Spanish La Liga

FC Barcelona could play La Liga game in China says CEO Oscar Grau as club expand in Asia

  • Match would be ‘good for brand’ and ‘reach more fans for sponsors, TV rights’
  • Club chief predicts Barca will have Asian first-team starter in 10 years
PUBLISHED : Friday, 23 November, 2018, 2:53pm
UPDATED : Friday, 23 November, 2018, 2:53pm

When Spanish La Liga leaders Barcelona take on third-placed Atletico Madrid this weekend it will be Saturday evening in Spain and early Sunday morning in Asia. But Barca fans may not have to stay up so late for too much longer, according to club CEO Oscar Grau.

Last season Barcelona and Real Madrid kicked off at lunchtime in Spain and it attracted six times the usual audience in Asia.

“La Liga put the hour of the matches, that’s why we play earlier at 1pm in Madrid,” Grau said. “It never happened before in Spain but we are thinking globally. New markets, new territories, we have to adapt.

“It’s not a problem for us the change of hours. It’s just a habit. We prefer we have a good audience.”

Six times the viewers speaks for itself and this weekend Real Madrid play Eibar at lunchtime, prime time in Asia.

Are Barcelona outperforming their great rivals in China? “I’m sure,” Grau said, laughing.

He sees a day they might do that on the pitch in China as La Liga look to stage games overseas like the NBA and NFL.

Both Barcelona and Girona have agreed to play in Miami, Grau said, although he conceded that game looks unlikely right now amid opposition from the Spanish Federation and Fifa.

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“I think this year will be difficult. If we have more time …” he said. “If the opportunity for one match in the US then why not in China in the future?

“Since the beginning Barcelona supported this project. It’s good for the brand of La Liga, for the brand of Barca. We can reach more fans, for potential sponsors, for the potential TV rights.

“It’s just one match from 380. We can accept it. But since the first minute, we say, we need to do it in harmony. We need all the stakeholders to agree on the proposal.”

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In the meantime their fans will get to see Barcelona play in Japan and China next summer. The Spanish club will face the J-League’s Vissel Kobe, a side owned by Barca sponsor Rakuten and home to Barca legend Andres Iniesta.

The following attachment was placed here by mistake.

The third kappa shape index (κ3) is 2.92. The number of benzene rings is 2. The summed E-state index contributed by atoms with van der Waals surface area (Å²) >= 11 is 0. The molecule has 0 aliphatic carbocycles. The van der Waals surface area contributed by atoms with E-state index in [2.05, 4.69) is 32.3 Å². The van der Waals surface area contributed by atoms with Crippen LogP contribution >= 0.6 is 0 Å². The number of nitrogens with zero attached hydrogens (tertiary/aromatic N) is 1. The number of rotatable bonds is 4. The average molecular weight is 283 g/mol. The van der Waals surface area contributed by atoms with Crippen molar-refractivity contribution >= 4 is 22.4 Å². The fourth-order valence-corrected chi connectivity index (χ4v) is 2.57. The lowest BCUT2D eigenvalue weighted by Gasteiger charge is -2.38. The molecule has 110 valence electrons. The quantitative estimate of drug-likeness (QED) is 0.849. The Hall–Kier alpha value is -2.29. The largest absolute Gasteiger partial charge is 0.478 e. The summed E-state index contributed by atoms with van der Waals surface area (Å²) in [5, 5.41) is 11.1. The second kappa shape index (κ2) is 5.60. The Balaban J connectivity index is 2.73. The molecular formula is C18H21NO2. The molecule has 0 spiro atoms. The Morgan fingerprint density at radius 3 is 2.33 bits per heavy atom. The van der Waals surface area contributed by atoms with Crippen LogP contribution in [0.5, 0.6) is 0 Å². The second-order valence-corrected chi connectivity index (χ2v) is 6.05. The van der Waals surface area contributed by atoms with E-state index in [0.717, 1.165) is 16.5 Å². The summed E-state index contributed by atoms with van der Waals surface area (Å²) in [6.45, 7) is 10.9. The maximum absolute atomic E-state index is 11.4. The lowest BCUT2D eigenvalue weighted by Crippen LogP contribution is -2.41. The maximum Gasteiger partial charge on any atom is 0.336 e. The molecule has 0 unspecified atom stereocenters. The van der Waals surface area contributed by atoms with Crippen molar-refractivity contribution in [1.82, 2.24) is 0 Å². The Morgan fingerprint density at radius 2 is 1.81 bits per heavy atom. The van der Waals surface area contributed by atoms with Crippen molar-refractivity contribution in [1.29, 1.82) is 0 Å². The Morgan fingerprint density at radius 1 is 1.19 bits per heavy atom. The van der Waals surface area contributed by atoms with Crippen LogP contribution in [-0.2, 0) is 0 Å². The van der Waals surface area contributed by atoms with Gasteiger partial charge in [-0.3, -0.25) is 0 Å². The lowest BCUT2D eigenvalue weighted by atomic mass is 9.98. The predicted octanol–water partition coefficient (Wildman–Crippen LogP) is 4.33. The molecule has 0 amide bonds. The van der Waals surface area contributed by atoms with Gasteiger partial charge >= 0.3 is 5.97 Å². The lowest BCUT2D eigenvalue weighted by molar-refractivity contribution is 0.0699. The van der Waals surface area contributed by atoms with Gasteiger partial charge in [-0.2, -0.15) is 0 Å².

The plan for China is not yet set but Grau said they are looking for two games and where to hold training sessions as they know the fans want to see their stars.

Lionel Messi is the biggest draw and a large factor in why Barcelona have so many followers in China. Are the club prepared for a day without the five-time Ballon d’Or winner?

“Barcelona has 119 years of history, and always have very famous players,” Grau said. “[Laszlo] Kubala, [Johan] Cruyff, [Diego] Maradona and now Messi who is the best in all history of football. It will be difficult to have a new Messi.

“If they came from La Masia, it is our dream. They started with us for eight years, finally they play in the first team, finally they win the Ballon d’Or.”

The 54-year-old played handball for Barcelona and was in charge of the club’s soccer schools before becoming CEO. He led the football school’s expansion into Asia, introducing them to China, Japan, India, Singapore and Australia.

“I am confident that all the work in our academies can have a result. In 10 years I think we can have players from Asia in the Barca team.”

“In the first team we know it’s difficult but why not? I think our style of playing helps, that any citizen of every country can play in Barcelona.”

What if one of those was a citizen of China? “It will help,” Grau said. “I’m sure the audience will be higher and it will help the sponsor to be closer. We will see.”

Such a player could come from one of Barcelona’s academies across the country, of which there will be six by 2020.

“We want to help to develop football in China,” Grau said of the plans driven out of the club’s Hong Kong headquarters.

“All our academies, the coaches came from Barcelona. They try to teach the values and methodology. It’s not just a franchise.

“Values is one of the key points that Barcelona tries to teach our kids. We talk about humility, effort, ambition, respect and teamwork. And, of course, to play with the ball.”

For Barcelona, this is a long-term project. “We don’t just want to arrive, to make a business and to leave,” Grau said.

Aside from football training, fan engagement is also key, hence the opening of the Barcelona Experience at Mission Hills in Haikou, Hainan.

This is the first time Barcelona have had “the territory of Barca in China” where fans can visit a museum and club shop, the first such centre anywhere outside the Catalan city.

He sees the club’s biggest opportunities in Asia in streaming, television rights and fan engagement. “Where we can grow more is in the digital content,” Grau said. “What can we do with our fans? It’s not only the game.”

Even with 320 million supporters around the world and the biggest budget in sport – “more than the NFL and NBA clubs” – success for Grau still comes on the pitch.

“We have the biggest stadium, we have the biggest stars, we play the style of play that everyone wants to see,” he said.

“Not only to win but playing our style. People in our stadium they want to win but not 1-0, they prefer to win 6-4.”